John Quincy Adams by Harlow Giles Unger (Da Capo, $27.50)
When writing about historic figures, especially from two centuries or more ago, it is sometimes difficult to find enough documented detail. According to Harlow Giles Unger, he discovered the exact opposite when he began researching the life of John Quincy Adams. Adams kept a detailed diary, 14,000 pages in all, reporting his day-to-day life from the 1770s through the 1840s. It is, in fact, one of the most sweeping panoramas of American history every recorded by a single man and was, of course, a treasure trove for Unger.
John Quincy Adams was born in 1767 in Quincy, Massachusetts, the eldest son of John and Abigail Adams. He studied at Harvard and was admitted to the bar in 1790. He put aside his personal ambitions to serve his country. He was elected to the U.S. Senate in 1803, later minister in St. Petersburg and the Court of St. James. As Secretary of State under President James Monroe, he helped draft the Monroe Doctrine and, of course, became president himself in 1825. After failing to win a second term, he served in the House of Representatives where he took an anti-slavery stand. He was even charged with treason for his abolitionist views but defending himself using the Declaration of Independence.
Unger, a veteran journalist, broadcaster, educator and historian, has written a fascinating biography of this almost bigger-than-life figure. Exciting and crisply written, this is a vivid biography that finally gives Adams the historic acclaim he deserves. This is more than a mere political biography since it is nothing less than the stirring story of our country finding its way during changing and often turbulent times.
I’m Your Man: The Life of Leonard Cohen by Sylvie Simmons (ECCO, $27.99)
Leonard Cohen is most of the most influential music figures of the 20th century. Even before he turned his attention to music, he had built his reputation as both an accomplished novelist and poet. His dual careers in music and literature were an almost seamless blend, establishing Cohen as truly an unmatched artist.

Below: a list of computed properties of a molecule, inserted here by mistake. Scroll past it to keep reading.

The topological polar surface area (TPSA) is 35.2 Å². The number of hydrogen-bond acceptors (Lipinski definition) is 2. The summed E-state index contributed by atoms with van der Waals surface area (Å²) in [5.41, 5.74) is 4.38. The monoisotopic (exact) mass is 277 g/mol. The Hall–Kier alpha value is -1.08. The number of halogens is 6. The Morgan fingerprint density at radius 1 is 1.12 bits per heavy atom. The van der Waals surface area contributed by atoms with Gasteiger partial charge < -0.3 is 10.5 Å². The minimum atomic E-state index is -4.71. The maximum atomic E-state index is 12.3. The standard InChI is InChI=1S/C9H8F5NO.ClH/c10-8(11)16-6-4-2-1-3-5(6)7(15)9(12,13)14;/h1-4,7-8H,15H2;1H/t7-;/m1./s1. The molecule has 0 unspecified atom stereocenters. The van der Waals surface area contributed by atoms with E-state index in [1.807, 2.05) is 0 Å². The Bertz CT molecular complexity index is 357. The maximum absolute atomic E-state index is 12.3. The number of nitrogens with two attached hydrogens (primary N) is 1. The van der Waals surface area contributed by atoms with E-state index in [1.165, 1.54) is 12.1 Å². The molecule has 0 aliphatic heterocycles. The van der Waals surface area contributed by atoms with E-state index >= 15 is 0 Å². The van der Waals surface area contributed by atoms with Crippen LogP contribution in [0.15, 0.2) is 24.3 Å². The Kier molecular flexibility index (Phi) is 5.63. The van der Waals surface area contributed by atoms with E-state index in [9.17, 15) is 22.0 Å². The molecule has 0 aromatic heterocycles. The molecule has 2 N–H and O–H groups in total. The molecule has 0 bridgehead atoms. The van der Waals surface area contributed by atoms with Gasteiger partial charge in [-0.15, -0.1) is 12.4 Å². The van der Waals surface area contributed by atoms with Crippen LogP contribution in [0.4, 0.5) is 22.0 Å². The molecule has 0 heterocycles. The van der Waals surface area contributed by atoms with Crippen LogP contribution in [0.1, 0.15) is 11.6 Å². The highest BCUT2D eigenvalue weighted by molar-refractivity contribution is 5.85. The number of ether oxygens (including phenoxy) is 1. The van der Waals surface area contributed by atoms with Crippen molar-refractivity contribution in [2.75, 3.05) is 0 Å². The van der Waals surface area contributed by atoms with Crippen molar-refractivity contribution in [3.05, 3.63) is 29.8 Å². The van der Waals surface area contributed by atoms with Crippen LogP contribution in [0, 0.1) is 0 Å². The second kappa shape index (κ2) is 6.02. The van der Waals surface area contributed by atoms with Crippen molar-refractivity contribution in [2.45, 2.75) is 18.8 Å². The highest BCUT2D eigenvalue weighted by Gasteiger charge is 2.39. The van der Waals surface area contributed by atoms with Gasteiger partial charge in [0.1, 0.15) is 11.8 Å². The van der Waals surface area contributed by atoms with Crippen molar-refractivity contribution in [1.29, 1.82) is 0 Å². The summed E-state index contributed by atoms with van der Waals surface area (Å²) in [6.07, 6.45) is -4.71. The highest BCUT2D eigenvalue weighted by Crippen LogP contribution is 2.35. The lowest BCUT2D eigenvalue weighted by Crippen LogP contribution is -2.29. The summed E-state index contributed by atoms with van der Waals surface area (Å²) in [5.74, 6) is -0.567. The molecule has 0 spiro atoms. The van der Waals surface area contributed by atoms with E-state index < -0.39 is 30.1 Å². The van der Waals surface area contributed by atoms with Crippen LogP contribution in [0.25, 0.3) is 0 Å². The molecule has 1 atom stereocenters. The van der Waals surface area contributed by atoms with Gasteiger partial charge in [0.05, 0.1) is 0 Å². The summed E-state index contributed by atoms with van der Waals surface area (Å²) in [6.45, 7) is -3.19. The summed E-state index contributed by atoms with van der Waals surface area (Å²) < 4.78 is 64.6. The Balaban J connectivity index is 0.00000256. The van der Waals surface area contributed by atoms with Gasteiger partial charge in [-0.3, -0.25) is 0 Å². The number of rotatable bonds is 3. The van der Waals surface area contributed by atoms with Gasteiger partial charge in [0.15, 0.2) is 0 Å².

Born into a wealthy Canadian family, Cohen was already in his 30s when he became a professional musician. From London, the Greek island of Hydra, to New York, Cohen began his arc of prodigious achievements. During the mid-nineties, just as everything seemed to be coming together, Cohen abruptly entered a monastery. When he returned from his retreat, he found his bank accounts bled dry. At the age of seventy-three, he was forced back into the concert world and so began his wildly successful three-year world tour.
Cohen is a complex man and Sylvie Simmons has captured every essence of it in her remarkable book. This is a deeply insightful portrait that is guaranteed to haunt the reader much like his “Suzanne” and “Bird on the Wire.”
The Black Count: Glory, Revolution, Betrayal, and The Real Count of Monte Cristo by Tom Reiss (Crown, $27)
Sometimes real life does, indeed, trump even the wildest of fiction. Such is the case of Alex Dumas, born in Haiti to a French nobleman and a black slave. If it hadn’t been for his rival, Napoleon Bonaparte, he would have been celebrated to an even bigger extent.
His extraordinary life and character is the stuff of legend. How a black man went from his position of a lowly corporal to lead 50,000 white officers and soldiers into battle during the French Revolution is extraordinary in itself. While commanding Napoleon’s cavalry in France’s massive invasion of Egypt, Dumas was so successful, Napoleon saw him as a threat and even made an attempt to erase him from history itself. He probably would have done so if it had not been for the novel published in 1844. It is, of course, an enduring literary masterpiece.
Reiss, who spent six years researching this highly readable account, takes readers into the complex world of one of this bigger-than-life man, the Count of Monte Cristo. Historic reporting doesn’t get much better or exciting as this. With a narrative that is engaging and entertaining, Reiss sets the literary table for one of the most satisfying adventure stories of the autumn.
Richly detailed, meticulously researched, and beautifully written, this is the unlikely true story of the man behind one of the greatest books in literature, “THE Count of Monte Cristo,” the timeless classic written by his son, novelist Alexandre Dumas.
The Real Romney by Michael Kranish and Scott Helman (Harper, $15.99 softbound)
Michael Kranish, deputy chief of the Boston Globe’s Washington Bureau, and Scott Helman, a staff writer at the paper, spent five years researching the life of Willard “Mitt” Romney for their book, “The Real Romney,” first published in hardback earlier this year. Although Romney is one of the most enigmatic men to ever run for a national office, these two Boston Globe reporters reveal one of the most penetrating portraits of him available so far.
This riveting account provides crucial insight into the lengths to which Romney has gone in order to succeed in both business and politics. It isn’t always a pretty picture. The take away is that Romney made piles of money but really isn’t very likeable.